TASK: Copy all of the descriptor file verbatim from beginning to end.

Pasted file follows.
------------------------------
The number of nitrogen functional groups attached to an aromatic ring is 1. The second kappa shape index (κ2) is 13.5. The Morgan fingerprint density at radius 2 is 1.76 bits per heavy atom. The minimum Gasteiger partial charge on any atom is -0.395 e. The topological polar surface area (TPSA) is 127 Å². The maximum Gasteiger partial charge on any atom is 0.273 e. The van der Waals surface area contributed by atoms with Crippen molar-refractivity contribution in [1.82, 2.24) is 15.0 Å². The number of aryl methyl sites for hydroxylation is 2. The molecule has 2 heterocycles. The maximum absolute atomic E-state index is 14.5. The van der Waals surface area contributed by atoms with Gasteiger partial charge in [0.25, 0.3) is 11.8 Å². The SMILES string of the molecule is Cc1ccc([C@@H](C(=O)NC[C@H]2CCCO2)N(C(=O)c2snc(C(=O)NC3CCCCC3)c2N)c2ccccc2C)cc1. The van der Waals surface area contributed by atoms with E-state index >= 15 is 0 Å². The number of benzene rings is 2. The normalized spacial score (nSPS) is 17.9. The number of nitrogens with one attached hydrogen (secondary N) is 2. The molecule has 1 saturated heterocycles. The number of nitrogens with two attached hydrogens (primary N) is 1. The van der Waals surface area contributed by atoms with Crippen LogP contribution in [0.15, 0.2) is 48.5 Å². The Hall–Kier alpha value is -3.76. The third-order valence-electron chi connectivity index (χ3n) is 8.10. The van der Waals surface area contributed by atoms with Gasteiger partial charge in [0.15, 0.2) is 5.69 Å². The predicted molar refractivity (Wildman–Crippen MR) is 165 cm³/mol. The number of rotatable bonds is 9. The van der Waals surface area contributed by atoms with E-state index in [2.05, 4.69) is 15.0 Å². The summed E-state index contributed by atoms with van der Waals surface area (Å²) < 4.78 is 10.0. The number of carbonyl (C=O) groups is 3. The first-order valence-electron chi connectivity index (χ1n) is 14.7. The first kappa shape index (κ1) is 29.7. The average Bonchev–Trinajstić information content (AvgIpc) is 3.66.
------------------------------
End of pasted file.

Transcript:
The number of nitrogen functional groups attached to an aromatic ring is 1. The second kappa shape index (κ2) is 13.5. The Morgan fingerprint density at radius 2 is 1.76 bits per heavy atom. The minimum Gasteiger partial charge on any atom is -0.395 e. The topological polar surface area (TPSA) is 127 Å². The maximum Gasteiger partial charge on any atom is 0.273 e. The van der Waals surface area contributed by atoms with Crippen molar-refractivity contribution in [1.82, 2.24) is 15.0 Å². The number of aryl methyl sites for hydroxylation is 2. The molecule has 2 heterocycles. The maximum absolute atomic E-state index is 14.5. The van der Waals surface area contributed by atoms with Gasteiger partial charge in [0.25, 0.3) is 11.8 Å². The SMILES string of the molecule is Cc1ccc([C@@H](C(=O)NC[C@H]2CCCO2)N(C(=O)c2snc(C(=O)NC3CCCCC3)c2N)c2ccccc2C)cc1. The van der Waals surface area contributed by atoms with E-state index >= 15 is 0 Å². The number of benzene rings is 2. The normalized spacial score (nSPS) is 17.9. The number of nitrogens with one attached hydrogen (secondary N) is 2. The molecule has 1 saturated heterocycles. The number of nitrogens with two attached hydrogens (primary N) is 1. The van der Waals surface area contributed by atoms with Crippen LogP contribution in [0.15, 0.2) is 48.5 Å². The Hall–Kier alpha value is -3.76. The third-order valence-electron chi connectivity index (χ3n) is 8.10. The van der Waals surface area contributed by atoms with Gasteiger partial charge in [0.15, 0.2) is 5.69 Å². The predicted molar refractivity (Wildman–Crippen MR) is 165 cm³/mol. The number of rotatable bonds is 9. The van der Waals surface area contributed by atoms with E-state index in [2.05, 4.69) is 15.0 Å². The summed E-state index contributed by atoms with van der Waals surface area (Å²) < 4.78 is 10.0. The number of carbonyl (C=O) groups is 3. The first-order valence-electron chi connectivity index (χ1n) is 14.7. The first kappa shape index (κ1) is 29.7. The average Bonchev–Trinajstić information content (AvgIpc) is 3.66.